Never having been darned
For eight months
what it must be worn
His old wool sweater.)

La mer aujourd’hui
A l’air de lui dire:
J’amène celui
Que ton coeur désire
Songeant au retour
La joyeuse Hélène
Met tout son amour
Dans son tricot de laine.

(The sea today
Seems to tell her:
I bring the one
Who your heart desires.
Thinking of his return
Merry Hélène
Puts all her love
In knitting the wool sweater.)

Près d’elle soudain
L’océan qui bave
Jette avec dédain
Une horrible épave
C’est un naufragé
Recouvert à peine
D’un ciré rongé
Et d’un tricot de laine.

Jetant son tricot
Dans la mer menteuse
Avec un sanglot
Meurt la tricoteuse
Sur le corps mi-nu
Que la vague amène
Elle a reconnu
Son vieux tricot de laine.

(Suddenly near her
The drooling ocean
Throws with disdain
A horrible wreck
He is a shipwrecked
Barely covered
Of a gnawed wax
And a wool sweater.

Throwing away her knitting
In the lying sea
With a sob
Dies the knitter.
On the half-naked body
Brought by the wave
She recognised
The old wool sweater.)

It´s very sad but I hope you enjoyed it nevertheless!


2 thoughts on “The wool sweater

  1. helene magnusson says:

    From Sabrina:
    Hi Helene,

    I greatly enjoyed your blog post about the Breton songs and also the illustrations though I must say that Helene looked rather old in the postcards – perhaps she had had a hard life waiting for her Icelander!

    I was reminded of another literary case of a drowning victim being recognised by a piece of knitting. It occurs in the Irish play ‘Riders to the Sea’ by J.M. Synge, written around the same time. Here a young man has been lost at sea and the family is sent a few scraps of clothing from a body washed ashore “in the far north”. The young man’s sister recognises the stocking (or sock) as one she has knitted:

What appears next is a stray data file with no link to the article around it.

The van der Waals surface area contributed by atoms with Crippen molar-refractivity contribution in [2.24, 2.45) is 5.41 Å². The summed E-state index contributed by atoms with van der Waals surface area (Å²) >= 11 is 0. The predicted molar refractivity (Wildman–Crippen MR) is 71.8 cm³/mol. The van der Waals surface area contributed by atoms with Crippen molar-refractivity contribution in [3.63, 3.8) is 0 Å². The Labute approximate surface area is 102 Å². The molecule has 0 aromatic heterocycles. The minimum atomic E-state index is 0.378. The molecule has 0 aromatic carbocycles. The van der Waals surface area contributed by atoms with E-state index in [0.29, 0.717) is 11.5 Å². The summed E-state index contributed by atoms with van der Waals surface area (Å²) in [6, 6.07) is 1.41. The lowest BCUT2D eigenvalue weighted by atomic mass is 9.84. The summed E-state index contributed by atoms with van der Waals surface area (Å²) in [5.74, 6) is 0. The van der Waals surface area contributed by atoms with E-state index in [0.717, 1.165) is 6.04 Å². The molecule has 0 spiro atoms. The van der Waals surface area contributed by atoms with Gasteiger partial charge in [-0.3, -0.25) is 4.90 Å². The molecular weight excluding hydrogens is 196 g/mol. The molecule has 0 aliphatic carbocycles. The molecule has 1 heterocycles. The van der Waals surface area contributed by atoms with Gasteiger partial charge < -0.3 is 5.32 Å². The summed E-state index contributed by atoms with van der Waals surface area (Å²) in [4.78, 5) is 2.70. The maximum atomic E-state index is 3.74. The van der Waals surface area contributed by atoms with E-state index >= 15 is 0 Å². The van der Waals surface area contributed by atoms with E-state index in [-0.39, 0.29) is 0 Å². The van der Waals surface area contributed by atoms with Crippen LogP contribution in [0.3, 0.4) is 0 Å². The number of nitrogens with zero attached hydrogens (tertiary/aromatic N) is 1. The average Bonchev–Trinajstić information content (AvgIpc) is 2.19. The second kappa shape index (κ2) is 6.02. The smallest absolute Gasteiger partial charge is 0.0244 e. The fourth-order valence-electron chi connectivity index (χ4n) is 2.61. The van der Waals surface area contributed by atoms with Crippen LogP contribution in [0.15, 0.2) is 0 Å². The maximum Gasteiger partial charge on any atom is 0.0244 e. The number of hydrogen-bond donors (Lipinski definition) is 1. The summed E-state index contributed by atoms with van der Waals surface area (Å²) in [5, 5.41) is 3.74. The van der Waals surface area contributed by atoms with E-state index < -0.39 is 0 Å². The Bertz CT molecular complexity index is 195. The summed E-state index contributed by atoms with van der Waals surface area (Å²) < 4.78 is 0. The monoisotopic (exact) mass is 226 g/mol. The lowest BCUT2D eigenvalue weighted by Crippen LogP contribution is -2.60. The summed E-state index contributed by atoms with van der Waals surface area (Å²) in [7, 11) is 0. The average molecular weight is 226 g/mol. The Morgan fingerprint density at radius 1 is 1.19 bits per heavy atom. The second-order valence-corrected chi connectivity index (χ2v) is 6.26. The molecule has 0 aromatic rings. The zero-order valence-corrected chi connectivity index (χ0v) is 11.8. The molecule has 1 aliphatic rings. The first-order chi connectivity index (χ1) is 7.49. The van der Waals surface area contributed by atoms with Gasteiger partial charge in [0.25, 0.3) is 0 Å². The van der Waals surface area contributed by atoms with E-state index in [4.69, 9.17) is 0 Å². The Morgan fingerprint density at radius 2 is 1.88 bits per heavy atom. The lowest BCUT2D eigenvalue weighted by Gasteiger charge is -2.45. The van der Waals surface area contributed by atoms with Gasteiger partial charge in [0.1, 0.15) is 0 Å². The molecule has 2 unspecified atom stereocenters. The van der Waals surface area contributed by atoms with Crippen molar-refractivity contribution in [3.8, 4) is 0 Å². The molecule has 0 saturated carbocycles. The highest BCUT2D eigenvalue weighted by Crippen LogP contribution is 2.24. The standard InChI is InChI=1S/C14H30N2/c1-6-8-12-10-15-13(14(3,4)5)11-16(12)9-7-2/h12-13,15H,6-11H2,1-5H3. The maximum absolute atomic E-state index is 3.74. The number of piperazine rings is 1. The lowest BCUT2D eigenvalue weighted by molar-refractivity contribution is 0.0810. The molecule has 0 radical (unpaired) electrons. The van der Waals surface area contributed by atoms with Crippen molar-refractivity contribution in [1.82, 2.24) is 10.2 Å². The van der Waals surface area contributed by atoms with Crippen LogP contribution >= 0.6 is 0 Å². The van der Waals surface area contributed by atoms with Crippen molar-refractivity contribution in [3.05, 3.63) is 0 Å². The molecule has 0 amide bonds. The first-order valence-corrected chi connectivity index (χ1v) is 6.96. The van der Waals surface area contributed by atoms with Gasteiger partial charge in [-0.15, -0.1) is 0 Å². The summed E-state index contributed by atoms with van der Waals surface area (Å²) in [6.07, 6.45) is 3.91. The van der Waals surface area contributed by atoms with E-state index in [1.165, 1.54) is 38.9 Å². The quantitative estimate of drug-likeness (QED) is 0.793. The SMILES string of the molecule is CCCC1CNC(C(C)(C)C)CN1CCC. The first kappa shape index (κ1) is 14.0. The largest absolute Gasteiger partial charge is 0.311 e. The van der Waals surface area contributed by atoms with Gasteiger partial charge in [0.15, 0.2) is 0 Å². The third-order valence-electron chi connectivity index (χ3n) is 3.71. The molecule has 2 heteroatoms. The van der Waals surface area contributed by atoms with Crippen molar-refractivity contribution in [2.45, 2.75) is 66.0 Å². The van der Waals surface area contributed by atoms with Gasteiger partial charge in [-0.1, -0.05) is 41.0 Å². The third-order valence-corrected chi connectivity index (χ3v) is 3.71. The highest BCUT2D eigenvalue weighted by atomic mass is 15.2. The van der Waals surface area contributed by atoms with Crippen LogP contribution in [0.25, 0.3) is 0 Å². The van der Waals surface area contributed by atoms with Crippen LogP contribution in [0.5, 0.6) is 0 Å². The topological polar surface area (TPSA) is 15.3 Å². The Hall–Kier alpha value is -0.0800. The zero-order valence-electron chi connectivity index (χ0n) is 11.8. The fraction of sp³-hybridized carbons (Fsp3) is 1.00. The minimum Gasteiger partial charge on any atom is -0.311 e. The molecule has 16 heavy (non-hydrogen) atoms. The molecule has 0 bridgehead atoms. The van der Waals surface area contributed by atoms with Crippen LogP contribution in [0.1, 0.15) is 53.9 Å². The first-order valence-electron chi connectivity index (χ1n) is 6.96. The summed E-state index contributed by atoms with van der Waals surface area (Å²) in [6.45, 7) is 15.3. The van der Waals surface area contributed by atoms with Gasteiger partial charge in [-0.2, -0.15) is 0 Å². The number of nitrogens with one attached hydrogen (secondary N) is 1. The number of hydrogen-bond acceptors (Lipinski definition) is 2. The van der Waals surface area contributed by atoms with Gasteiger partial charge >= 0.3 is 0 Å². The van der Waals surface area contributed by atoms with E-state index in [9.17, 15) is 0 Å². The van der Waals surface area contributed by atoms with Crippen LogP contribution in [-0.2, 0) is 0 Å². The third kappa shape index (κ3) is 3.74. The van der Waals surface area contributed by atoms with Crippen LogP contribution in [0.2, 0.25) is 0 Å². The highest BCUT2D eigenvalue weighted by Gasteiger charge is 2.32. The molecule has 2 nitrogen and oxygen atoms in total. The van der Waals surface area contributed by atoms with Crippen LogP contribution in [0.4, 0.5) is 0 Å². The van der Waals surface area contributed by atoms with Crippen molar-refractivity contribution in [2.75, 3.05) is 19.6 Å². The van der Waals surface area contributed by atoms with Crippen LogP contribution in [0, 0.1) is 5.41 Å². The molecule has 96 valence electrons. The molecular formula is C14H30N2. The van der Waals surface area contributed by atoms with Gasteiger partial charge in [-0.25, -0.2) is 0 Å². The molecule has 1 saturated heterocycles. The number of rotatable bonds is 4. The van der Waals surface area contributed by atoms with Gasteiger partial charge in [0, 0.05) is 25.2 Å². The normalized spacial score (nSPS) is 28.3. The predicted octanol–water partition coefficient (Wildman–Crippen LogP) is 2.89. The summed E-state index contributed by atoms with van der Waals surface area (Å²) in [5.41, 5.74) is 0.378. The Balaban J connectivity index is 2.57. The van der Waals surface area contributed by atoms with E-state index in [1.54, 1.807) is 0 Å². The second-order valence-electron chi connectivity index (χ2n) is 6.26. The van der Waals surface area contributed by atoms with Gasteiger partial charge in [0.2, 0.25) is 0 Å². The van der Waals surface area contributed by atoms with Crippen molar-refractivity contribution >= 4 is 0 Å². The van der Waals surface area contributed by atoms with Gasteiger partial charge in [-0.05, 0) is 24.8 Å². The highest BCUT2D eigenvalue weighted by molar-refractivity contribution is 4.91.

CATHLEEN [taking the stocking]. It’s a plain stocking.
    NORA. It’s the second one of the third pair I knitted, and I put up three-score stitches, and I dropped four of them.
    CATHLEEN [counts the stitches]. It’s that number is in it. [Crying out] Ah, Nora, isn’ it a bitter thing to think of him floating that way to the far north, and no one to keen him but the black hags that be flying on the sea?
    NORA. And isn’t it a pitiful thing when there is nothing left of a man who was a great rower and fisher but a bit of an old shirt and a plain stocking?

    No doubt this sort of scene was often enough played out in real life over the centuries among fishing communities.

    Well, by rights we should have been on our Spring tour by now. The word here is that overseas travel is not going to be permitted ‘anytime soon’.
    Hopefully it will be a year hence.

  2. helene magnusson says:

    From Milette

    Hello Helene,

    Thank you for introducing me to the ballads of Theodore Botrel with the old recordings. They are beautifully sad. I was thinking, maybe the missing illustration you were looking for (for Tricot de Laine) is the one on the cover of the record?
    I often look at the photos of our group trip to iceland and remember the adventures we had with you. You gave it a special magical spirit.